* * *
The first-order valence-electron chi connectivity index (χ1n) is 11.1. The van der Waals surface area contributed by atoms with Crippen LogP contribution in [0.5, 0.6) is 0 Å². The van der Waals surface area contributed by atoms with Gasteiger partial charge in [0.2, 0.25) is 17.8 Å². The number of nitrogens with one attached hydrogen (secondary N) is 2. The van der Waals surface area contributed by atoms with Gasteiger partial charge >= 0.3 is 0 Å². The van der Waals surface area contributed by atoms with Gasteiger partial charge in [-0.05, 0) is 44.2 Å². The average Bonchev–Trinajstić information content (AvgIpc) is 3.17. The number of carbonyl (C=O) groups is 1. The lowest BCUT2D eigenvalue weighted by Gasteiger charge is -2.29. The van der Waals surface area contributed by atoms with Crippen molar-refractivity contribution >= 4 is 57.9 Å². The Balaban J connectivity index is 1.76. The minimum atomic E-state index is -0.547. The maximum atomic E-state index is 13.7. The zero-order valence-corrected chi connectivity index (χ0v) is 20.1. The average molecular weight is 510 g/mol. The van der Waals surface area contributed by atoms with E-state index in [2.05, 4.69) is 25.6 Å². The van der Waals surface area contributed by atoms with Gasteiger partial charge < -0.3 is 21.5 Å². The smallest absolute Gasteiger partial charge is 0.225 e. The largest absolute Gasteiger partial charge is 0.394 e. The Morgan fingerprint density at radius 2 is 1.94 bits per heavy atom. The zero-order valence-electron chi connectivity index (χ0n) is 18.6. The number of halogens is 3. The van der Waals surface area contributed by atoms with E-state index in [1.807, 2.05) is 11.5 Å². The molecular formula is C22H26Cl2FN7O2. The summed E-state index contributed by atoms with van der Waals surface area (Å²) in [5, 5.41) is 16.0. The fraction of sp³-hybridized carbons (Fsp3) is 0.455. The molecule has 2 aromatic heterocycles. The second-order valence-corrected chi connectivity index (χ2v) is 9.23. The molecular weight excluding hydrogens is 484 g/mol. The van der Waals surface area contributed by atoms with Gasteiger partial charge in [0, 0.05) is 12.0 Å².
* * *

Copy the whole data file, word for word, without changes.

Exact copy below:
The first-order valence-electron chi connectivity index (χ1n) is 11.1. The van der Waals surface area contributed by atoms with Crippen LogP contribution in [0.5, 0.6) is 0 Å². The van der Waals surface area contributed by atoms with Gasteiger partial charge in [0.2, 0.25) is 17.8 Å². The number of nitrogens with one attached hydrogen (secondary N) is 2. The van der Waals surface area contributed by atoms with Gasteiger partial charge >= 0.3 is 0 Å². The van der Waals surface area contributed by atoms with Gasteiger partial charge in [-0.05, 0) is 44.2 Å². The average Bonchev–Trinajstić information content (AvgIpc) is 3.17. The number of carbonyl (C=O) groups is 1. The lowest BCUT2D eigenvalue weighted by Gasteiger charge is -2.29. The van der Waals surface area contributed by atoms with Crippen molar-refractivity contribution >= 4 is 57.9 Å². The Balaban J connectivity index is 1.76. The minimum atomic E-state index is -0.547. The maximum atomic E-state index is 13.7. The zero-order valence-corrected chi connectivity index (χ0v) is 20.1. The average molecular weight is 510 g/mol. The van der Waals surface area contributed by atoms with E-state index in [2.05, 4.69) is 25.6 Å². The van der Waals surface area contributed by atoms with Gasteiger partial charge < -0.3 is 21.5 Å². The smallest absolute Gasteiger partial charge is 0.225 e. The largest absolute Gasteiger partial charge is 0.394 e. The Morgan fingerprint density at radius 2 is 1.94 bits per heavy atom. The zero-order valence-electron chi connectivity index (χ0n) is 18.6. The number of halogens is 3. The van der Waals surface area contributed by atoms with E-state index in [1.807, 2.05) is 11.5 Å². The molecular formula is C22H26Cl2FN7O2. The summed E-state index contributed by atoms with van der Waals surface area (Å²) in [5, 5.41) is 16.0. The fraction of sp³-hybridized carbons (Fsp3) is 0.455. The molecule has 2 aromatic heterocycles. The second-order valence-corrected chi connectivity index (χ2v) is 9.23. The molecular weight excluding hydrogens is 484 g/mol. The van der Waals surface area contributed by atoms with Gasteiger partial charge in [0, 0.05) is 12.0 Å².